New Overnight Developments Abroad: Mostly Lower Dollar

October 5, 2009

The dollar fell 1.2% against the Australian dollar, 0.6% relative to the Canadian dollar, 0.4% against the kiwi, 0.3% against the euro and 0.2% against the Swiss franc.  The greenback is unchanged against sterling and up 0.2% against the euro.

G7 finance ministers and central bankers released a statement with the same currency policy language as their prior statement in April.  There was some disappointment that a weaker dollar was not addressed.  Japanese Finance Minister Fujii backtracked further, threatening intervention if yen appreciation becomes extreme.  French Finance Minister Legarde said regional economy not strong enough to warrant a stronger euro.  But Nowotny, an ECB policymaker, saw no need for “immediate action” on forex.

The Director General of the Bank of Korea said the won’s recent appreciation has been excessive.

Stocks fell 0.6% in Japan and Australia, 0.8% in Singapore, 1.6% in India, 2.3% in South Korea, and 0.8% in Thailand, but equities gained 1.1% in China, 0.9% in Malaysia, and 0.3% in Hong Kong.  European stocks are marginally up, with rises of 0.2% in Germany and 0.1% in France.

Ten-year JGB and bund yields edged one basis point higher to 1.27% and 3.13%.

Oil prices fell 0.6% to $69.51 per barrel.  Gold firmed 0.1%, however, and is above $1000 at $1005.70 per ounce.

There is a chance the Reserve Bank of Australia announces a rate hike Tuesday.  Australian job ads jumped 4.4% last month, the most since December 2007 and have recovered 8.7% since July.  New Zealand Finance Minister English said the kiwi is stronger than expected and predicted interest rates will rise in Australia before they do in New Zealand.

Bank Indonesia kept its benchmark rate unchanged at 6.5% as expected.

Socialists won the Greek election by a large margin.

Service-sector PMI readings have been released in many countries:

  • Australia scored 49.3 in September, up from 48.0 in August and 44.1 in June.  Capacity usage climbed to 74.3% from 73.5%.
  • Britain’s PMI in services advanced to a 2-year high of 55.3 from 54.1 in August.  Such exceeded forecasts of 54.3.
  • Euroland’s index was revised to 50.9 from a flash indication of 50.6 and readings of 49.9 in August and 45.7 in July.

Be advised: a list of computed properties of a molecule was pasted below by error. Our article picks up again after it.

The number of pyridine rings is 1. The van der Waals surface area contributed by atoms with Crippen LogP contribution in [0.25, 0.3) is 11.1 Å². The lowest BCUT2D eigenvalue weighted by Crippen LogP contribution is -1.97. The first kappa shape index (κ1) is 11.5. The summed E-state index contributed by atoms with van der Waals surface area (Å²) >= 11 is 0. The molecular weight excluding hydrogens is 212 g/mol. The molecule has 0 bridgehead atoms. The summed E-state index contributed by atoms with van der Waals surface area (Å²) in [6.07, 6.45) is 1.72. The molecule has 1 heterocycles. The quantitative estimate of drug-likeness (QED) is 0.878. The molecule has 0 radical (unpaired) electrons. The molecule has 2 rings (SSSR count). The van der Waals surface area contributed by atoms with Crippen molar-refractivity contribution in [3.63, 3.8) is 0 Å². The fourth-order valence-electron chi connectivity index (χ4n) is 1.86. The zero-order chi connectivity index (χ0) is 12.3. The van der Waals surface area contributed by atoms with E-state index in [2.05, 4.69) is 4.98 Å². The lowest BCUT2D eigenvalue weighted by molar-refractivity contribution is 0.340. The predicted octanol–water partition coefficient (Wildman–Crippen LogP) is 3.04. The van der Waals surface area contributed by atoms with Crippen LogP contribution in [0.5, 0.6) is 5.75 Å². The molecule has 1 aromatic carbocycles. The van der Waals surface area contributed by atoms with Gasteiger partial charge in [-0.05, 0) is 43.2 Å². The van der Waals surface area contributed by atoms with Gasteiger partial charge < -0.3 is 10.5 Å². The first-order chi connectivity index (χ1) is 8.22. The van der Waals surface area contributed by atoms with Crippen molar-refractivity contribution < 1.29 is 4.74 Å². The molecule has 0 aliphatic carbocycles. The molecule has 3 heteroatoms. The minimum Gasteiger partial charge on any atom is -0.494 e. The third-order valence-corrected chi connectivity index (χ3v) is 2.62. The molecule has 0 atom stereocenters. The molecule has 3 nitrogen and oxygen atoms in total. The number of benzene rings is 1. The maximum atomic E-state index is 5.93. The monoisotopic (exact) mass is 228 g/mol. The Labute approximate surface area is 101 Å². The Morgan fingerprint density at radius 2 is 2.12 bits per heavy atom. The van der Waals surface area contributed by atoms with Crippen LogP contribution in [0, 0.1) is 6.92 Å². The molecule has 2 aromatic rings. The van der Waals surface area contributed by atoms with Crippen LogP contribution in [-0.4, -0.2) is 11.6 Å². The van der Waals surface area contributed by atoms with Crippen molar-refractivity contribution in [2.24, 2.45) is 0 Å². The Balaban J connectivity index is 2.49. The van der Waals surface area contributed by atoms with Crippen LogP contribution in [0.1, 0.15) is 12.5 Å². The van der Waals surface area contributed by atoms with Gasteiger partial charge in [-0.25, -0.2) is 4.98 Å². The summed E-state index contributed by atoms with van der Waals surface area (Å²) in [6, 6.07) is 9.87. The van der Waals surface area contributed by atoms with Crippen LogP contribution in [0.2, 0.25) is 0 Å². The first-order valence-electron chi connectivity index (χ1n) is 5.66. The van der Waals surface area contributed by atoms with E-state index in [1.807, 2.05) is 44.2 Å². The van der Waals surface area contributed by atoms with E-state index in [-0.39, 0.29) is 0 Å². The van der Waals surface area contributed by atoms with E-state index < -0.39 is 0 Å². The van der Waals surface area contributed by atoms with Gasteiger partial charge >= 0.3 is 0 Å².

• Euroland’s composite PMI improved to 51.1 from 50.4 in August and 47.0 in July.  Scores above 50 connote increasing activity.
  • The German services PMI of 52.1 after 53.8 in August showed reduced but still positive growth in September.  The composite German PMI was 52.4, down from 54.0 in August but above the 49.0 reading in July.
  • The French services PMI shot up 3.9 points to 53.2 from 49.3 in August.  The composite reading was 54.8 versus 51.3 in August and 47.3 in July.
  • The Italian PMI-services reading was 48.5, up from 46.4 in August but still connoting declining activity.
  • Spain’s reading of 46.4 was even lower than Italy’s, albeit above the August score in services of 45.3.  A recovery remains a while away.
  • The Irish PMI-services was only 45.5, down from 46.7 in August.  It’s been below 50 for twenty months.
  • India’s services PMI settled back a half-point to a still robust 54.4.  The composite PMI improved to 55.5 from 55.0 in August.
  • Russia’s PMI in services improved to 53.0 from 52.2 in August and 48.5 in July.
  • The Hong Kong services PMI was 51.8 in September, down form 52.8 in August.

Real retail sales in Euroland slid 0.2% in August, not quite as much as expected and the same result as in July.  Sales fell 2.6% from August 2008.  Retail sales fell 1.5% in Germany but climbed 1.4% in Spain.

Spanish consumer confidence took a big hit last month, falling to 70.3 from 79.5 in August.  Industrial production fell 11.0% in the year to August.

The U.S. services PMI will be released at 14:00 GMT.  An autumn election in Canada seems less likely.

Copyright Larry Greenberg 2009.  All rights reserved.  No secondary distribution without express permission.

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